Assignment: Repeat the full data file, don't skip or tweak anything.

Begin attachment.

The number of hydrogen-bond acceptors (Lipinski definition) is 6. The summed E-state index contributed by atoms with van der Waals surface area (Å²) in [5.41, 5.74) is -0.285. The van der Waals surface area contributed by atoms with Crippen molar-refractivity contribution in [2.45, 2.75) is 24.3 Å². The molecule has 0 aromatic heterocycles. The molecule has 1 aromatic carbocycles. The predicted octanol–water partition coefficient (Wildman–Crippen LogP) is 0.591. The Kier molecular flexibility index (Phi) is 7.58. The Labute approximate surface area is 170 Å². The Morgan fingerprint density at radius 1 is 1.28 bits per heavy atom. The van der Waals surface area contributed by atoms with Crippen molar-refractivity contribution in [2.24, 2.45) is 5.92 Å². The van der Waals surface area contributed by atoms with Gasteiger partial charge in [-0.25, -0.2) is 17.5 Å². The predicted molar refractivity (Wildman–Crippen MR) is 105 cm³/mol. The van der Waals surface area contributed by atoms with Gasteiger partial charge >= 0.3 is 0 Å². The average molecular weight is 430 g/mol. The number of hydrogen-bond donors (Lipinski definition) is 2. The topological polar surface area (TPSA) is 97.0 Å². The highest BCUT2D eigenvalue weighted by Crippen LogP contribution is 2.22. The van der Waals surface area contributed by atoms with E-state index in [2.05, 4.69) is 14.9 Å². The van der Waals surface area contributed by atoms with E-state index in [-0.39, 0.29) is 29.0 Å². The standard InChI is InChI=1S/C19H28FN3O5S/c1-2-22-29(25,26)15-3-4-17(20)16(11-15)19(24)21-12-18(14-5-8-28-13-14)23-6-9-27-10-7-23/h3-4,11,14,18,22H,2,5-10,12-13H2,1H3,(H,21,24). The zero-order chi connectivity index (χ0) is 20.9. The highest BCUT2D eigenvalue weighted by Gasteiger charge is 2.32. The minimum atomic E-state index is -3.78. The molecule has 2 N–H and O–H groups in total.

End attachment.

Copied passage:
The number of hydrogen-bond acceptors (Lipinski definition) is 6. The summed E-state index contributed by atoms with van der Waals surface area (Å²) in [5.41, 5.74) is -0.285. The van der Waals surface area contributed by atoms with Crippen molar-refractivity contribution in [2.45, 2.75) is 24.3 Å². The molecule has 0 aromatic heterocycles. The molecule has 1 aromatic carbocycles. The predicted octanol–water partition coefficient (Wildman–Crippen LogP) is 0.591. The Kier molecular flexibility index (Phi) is 7.58. The Labute approximate surface area is 170 Å². The Morgan fingerprint density at radius 1 is 1.28 bits per heavy atom. The van der Waals surface area contributed by atoms with Crippen molar-refractivity contribution in [2.24, 2.45) is 5.92 Å². The van der Waals surface area contributed by atoms with Gasteiger partial charge in [-0.25, -0.2) is 17.5 Å². The predicted molar refractivity (Wildman–Crippen MR) is 105 cm³/mol. The van der Waals surface area contributed by atoms with Gasteiger partial charge >= 0.3 is 0 Å². The average molecular weight is 430 g/mol. The number of hydrogen-bond donors (Lipinski definition) is 2. The topological polar surface area (TPSA) is 97.0 Å². The highest BCUT2D eigenvalue weighted by Crippen LogP contribution is 2.22. The van der Waals surface area contributed by atoms with E-state index in [2.05, 4.69) is 14.9 Å². The van der Waals surface area contributed by atoms with E-state index in [-0.39, 0.29) is 29.0 Å². The standard InChI is InChI=1S/C19H28FN3O5S/c1-2-22-29(25,26)15-3-4-17(20)16(11-15)19(24)21-12-18(14-5-8-28-13-14)23-6-9-27-10-7-23/h3-4,11,14,18,22H,2,5-10,12-13H2,1H3,(H,21,24). The zero-order chi connectivity index (χ0) is 20.9. The highest BCUT2D eigenvalue weighted by Gasteiger charge is 2.32. The minimum atomic E-state index is -3.78. The molecule has 2 N–H and O–H groups in total.